A Different Class of Murder: The Story of Lord Lucan by Laura Thompson
|A Different Class of Murder: The Story of Lord Lucan by Laura Thompson|
|Category: True Crime|
|Reviewer: Peter Magee|
|Summary: A very readable and thought-provoking look at the murder of Sandra Rivett and the disappearance of Lord Lucan. Highly recommended.|
|Buy? Yes||Borrow? Yes|
|Pages: 480||Date: November 2014|
|Publisher: Head of Zeus|
It's difficult to believe that it's forty years since the murder of nanny Sandra Rivett and the subsequent disappearance of Lord Lucan, not least because there have been numerous theories about what happened on November the 7th 1974 - and what became of Lucan. It might also be thought that - short of the Earl turning up with an explanation - there's not a great deal new which can be added to the pile of published material on the subject, so I began reading A Different Class of Murder with the thought that there would be no great surprises.
For those unfamiliar with the basic facts of the case, Lucan and his wife were estranged but he was desperately trying to obtain custody of their three children whilst attempting to support himself and his family from his precarious profession as a gambler, primarily at John Aspinall's Clermont Club. Lucan was deeply in debt and his wife mentally fragile: he had been unaware that she had psychological problems prior to their marriage. Sandra Rivett would not normally have been in the house on that Thursday evening as that should have been her night off. Fatefully she had changed it, but Lucan was unaware of this. An intruder entered the house, attacked and murdered Sandra Rivett and seriously injured Veronica Lucan. Lady Lucan identified her husband as the attacker and Lucan subsequently disappeared.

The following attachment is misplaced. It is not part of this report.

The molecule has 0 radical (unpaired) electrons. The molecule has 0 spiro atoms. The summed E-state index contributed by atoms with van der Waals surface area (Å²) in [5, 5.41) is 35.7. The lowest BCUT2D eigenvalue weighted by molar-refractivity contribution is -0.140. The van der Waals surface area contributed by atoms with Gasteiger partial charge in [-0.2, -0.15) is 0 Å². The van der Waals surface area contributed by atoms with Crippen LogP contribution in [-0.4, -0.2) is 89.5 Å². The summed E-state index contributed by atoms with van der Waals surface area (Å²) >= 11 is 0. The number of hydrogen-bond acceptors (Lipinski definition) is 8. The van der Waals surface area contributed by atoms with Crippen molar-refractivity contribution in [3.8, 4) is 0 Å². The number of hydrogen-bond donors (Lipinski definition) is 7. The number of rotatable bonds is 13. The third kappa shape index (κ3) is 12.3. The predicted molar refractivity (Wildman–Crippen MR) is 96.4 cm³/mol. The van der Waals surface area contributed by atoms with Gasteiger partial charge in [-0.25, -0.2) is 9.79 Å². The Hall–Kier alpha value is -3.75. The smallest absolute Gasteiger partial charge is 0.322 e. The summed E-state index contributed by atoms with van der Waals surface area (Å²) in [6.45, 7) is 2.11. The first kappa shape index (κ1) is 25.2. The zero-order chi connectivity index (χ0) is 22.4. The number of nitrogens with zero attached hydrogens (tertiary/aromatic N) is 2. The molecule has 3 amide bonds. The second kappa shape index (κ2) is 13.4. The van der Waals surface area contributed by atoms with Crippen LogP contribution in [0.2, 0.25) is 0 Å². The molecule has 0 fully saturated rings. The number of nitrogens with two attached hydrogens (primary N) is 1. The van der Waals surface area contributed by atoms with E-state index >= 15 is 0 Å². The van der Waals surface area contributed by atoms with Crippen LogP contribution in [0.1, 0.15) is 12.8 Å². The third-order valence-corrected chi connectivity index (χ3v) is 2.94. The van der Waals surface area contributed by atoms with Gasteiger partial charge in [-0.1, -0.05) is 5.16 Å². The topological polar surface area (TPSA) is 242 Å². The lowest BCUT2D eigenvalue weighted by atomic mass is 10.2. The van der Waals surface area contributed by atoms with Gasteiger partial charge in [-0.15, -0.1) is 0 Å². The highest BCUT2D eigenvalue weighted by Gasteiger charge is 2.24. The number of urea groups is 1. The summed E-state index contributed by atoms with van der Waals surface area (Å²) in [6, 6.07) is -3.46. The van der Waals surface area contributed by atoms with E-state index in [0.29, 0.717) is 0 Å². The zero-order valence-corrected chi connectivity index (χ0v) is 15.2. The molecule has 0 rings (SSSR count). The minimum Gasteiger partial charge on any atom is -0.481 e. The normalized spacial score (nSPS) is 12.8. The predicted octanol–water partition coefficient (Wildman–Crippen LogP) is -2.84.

You know that you're reading a good book when - by the time that you're sixty pages in you've found several nuggets of information which it's essential that you share with your nearest and dearest. I lost count of the number of occasions on which this happened. I first encountered Laura Thompson when I read The Dogs: A Personal History of Greyhound Racing and that book impressed me sufficiently for me to read A Different Class of Murder despite my reservations that it might not have much that was new to add to the story. I'm glad that I did as this is a completely new perspective on the Lucan story.
The research behind the book is excellent, beginning with the comprehensive look at Lucan's history - and that of his ancestors. The third Earl was instrumental in issuing the order to Cardigan to lead the charge of the Light Brigade at the Battle of Balaclava and it's the family history which shed's light on Lucan's character. Whilst the reader might not sympathise with Lucan, the author has managed to bring balance to a one-sided account of what happened at the time and casts serious doubt on the efficiency of the police investigation. Lucan was always the prime suspect but inconsistencies in the evidence were never seriously investigated. I began reading, reasonably certain in my own mind about what had happened, but finished with more than an element of doubt that Lucan was directly responsible for the murder.
I thoroughly enjoyed the book - if that doesn't sound a little macabre - and finished it remarkably quickly. I'd like to thank the publishers for sending a copy to the Bookbag.
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You can read more book reviews or buy A Different Class of Murder: The Story of Lord Lucan by Laura Thompson at Amazon.com.
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